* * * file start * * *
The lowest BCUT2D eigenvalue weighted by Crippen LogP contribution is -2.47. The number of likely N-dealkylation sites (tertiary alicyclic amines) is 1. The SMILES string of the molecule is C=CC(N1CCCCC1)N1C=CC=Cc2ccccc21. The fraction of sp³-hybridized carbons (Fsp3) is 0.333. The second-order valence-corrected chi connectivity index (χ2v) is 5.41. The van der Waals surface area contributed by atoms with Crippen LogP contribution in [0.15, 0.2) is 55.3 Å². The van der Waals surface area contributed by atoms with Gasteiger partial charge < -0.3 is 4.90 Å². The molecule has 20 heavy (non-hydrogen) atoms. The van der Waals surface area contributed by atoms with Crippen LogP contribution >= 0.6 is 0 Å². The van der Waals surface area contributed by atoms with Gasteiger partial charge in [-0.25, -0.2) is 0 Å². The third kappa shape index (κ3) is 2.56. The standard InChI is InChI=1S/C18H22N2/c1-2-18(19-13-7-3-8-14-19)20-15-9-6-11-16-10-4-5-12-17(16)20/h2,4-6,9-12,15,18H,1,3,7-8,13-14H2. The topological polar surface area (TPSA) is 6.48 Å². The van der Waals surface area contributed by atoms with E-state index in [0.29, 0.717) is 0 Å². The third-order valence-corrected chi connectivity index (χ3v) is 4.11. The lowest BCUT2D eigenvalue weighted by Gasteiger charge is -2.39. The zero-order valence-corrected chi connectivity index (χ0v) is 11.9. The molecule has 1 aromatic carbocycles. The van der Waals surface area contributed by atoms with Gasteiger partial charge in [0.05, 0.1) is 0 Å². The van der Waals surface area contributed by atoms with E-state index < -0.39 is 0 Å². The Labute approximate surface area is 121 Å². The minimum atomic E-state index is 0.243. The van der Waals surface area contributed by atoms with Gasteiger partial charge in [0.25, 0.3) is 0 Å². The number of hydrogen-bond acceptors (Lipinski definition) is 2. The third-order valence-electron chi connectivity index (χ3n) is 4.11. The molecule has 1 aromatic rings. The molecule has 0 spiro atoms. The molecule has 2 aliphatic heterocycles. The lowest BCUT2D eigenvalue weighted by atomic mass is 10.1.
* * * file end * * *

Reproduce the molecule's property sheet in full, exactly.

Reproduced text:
The lowest BCUT2D eigenvalue weighted by Crippen LogP contribution is -2.47. The number of likely N-dealkylation sites (tertiary alicyclic amines) is 1. The SMILES string of the molecule is C=CC(N1CCCCC1)N1C=CC=Cc2ccccc21. The fraction of sp³-hybridized carbons (Fsp3) is 0.333. The second-order valence-corrected chi connectivity index (χ2v) is 5.41. The van der Waals surface area contributed by atoms with Crippen LogP contribution in [0.15, 0.2) is 55.3 Å². The van der Waals surface area contributed by atoms with Gasteiger partial charge < -0.3 is 4.90 Å². The molecule has 20 heavy (non-hydrogen) atoms. The van der Waals surface area contributed by atoms with Crippen LogP contribution >= 0.6 is 0 Å². The van der Waals surface area contributed by atoms with Gasteiger partial charge in [-0.25, -0.2) is 0 Å². The third kappa shape index (κ3) is 2.56. The standard InChI is InChI=1S/C18H22N2/c1-2-18(19-13-7-3-8-14-19)20-15-9-6-11-16-10-4-5-12-17(16)20/h2,4-6,9-12,15,18H,1,3,7-8,13-14H2. The topological polar surface area (TPSA) is 6.48 Å². The van der Waals surface area contributed by atoms with E-state index in [0.29, 0.717) is 0 Å². The third-order valence-corrected chi connectivity index (χ3v) is 4.11. The lowest BCUT2D eigenvalue weighted by Gasteiger charge is -2.39. The zero-order valence-corrected chi connectivity index (χ0v) is 11.9. The molecule has 1 aromatic carbocycles. The van der Waals surface area contributed by atoms with Gasteiger partial charge in [0.05, 0.1) is 0 Å². The van der Waals surface area contributed by atoms with E-state index < -0.39 is 0 Å². The Labute approximate surface area is 121 Å². The minimum atomic E-state index is 0.243. The van der Waals surface area contributed by atoms with Gasteiger partial charge in [0.25, 0.3) is 0 Å². The number of hydrogen-bond acceptors (Lipinski definition) is 2. The third-order valence-electron chi connectivity index (χ3n) is 4.11. The molecule has 1 aromatic rings. The molecule has 0 spiro atoms. The molecule has 2 aliphatic heterocycles. The lowest BCUT2D eigenvalue weighted by atomic mass is 10.1.